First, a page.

Consultation on Six Mountains
First Nations at risk of taking the blame
Almost three decades ago, North Cowichan’s Forest Advisory Committee retained a consultant to review municipal logging on Maple Mountain and to ask people and organizations to fill out a questionnaire on what they value in our forests.
Does this sound strangely familiar to today?
PlaceSpeak will continue to be used for the public consultation process into interim management of North Cowichan’s 5,000-hectare Municipal Forest Reserve despite several members of council raising concerns about the on-line platform.
For the second time, I've had to resort to a freedom-of-information request to the Municipality of North Cowichan to find out more about the consultation process for the 5,000-hectare Municipal Forest Reserve.
The Municipality of North Cowichan announced today that the public consultation process into future management of the 5,000-hectare Municipal Forest Reserve — also known as the Six Mountains — has been suspended due to the coronavirus outbreak.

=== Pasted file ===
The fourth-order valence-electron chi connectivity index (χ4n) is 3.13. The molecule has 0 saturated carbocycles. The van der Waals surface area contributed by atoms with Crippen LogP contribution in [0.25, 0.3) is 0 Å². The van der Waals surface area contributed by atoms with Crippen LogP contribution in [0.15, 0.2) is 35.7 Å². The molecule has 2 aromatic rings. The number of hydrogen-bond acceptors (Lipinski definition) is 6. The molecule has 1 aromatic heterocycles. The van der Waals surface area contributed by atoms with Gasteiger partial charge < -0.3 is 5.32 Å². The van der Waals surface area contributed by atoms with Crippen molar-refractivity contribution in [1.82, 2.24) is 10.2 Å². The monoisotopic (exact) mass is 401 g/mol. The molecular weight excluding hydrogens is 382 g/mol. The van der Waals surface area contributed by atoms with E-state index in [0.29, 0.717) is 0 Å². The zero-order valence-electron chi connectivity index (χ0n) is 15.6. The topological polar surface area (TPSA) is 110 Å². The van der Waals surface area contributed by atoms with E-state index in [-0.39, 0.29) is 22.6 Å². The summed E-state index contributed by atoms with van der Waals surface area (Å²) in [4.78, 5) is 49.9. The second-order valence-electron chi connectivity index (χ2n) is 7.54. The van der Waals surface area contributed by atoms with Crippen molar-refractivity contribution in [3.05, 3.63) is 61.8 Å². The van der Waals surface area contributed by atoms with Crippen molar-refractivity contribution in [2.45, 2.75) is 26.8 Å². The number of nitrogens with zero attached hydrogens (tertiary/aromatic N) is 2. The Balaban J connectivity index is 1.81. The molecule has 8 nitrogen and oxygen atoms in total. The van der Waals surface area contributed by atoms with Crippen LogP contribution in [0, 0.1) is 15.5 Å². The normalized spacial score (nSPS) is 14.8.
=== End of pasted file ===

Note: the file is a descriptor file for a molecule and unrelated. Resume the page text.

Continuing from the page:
North Cowichan’s launch of its much-anticipated public engagement on the future of the 5,000-hectare Municipal Forest Reserve stumbled badly out of the blocks this week, leaving citizens understandably confused and suspicious about the process.
Citizens of North Cowichan will soon have an opportunity to apply to join a public working group as part of the engagement process for future management of the 5,000-hectare Municipal Forest Reserve, also known as the Six Mountains.
A draft plan for public consultation on future management of the 5,000-hectare Municipal Forest Reserve — also known as the Six Mountains — has highlighted several “challenges” with the process being undertaken by North Cowichan council.
In a few weeks, North Cowichan residents will get their first peek at plans for a public consultation process into the future of the Six Mountains/Municipal Forest Reserve.
Interim forest plan next step
North Cowichan CAO Ted Swabey: “We do not clear-cut as a harvesting practice:"
North Cowichan council on Wednesday defeated a motion from Councillor Tek Manhas to specifically invite Resource Works — an industry mouthpiece — to provide input into a review of the 5,000-hectare Municipal Forest Reserve.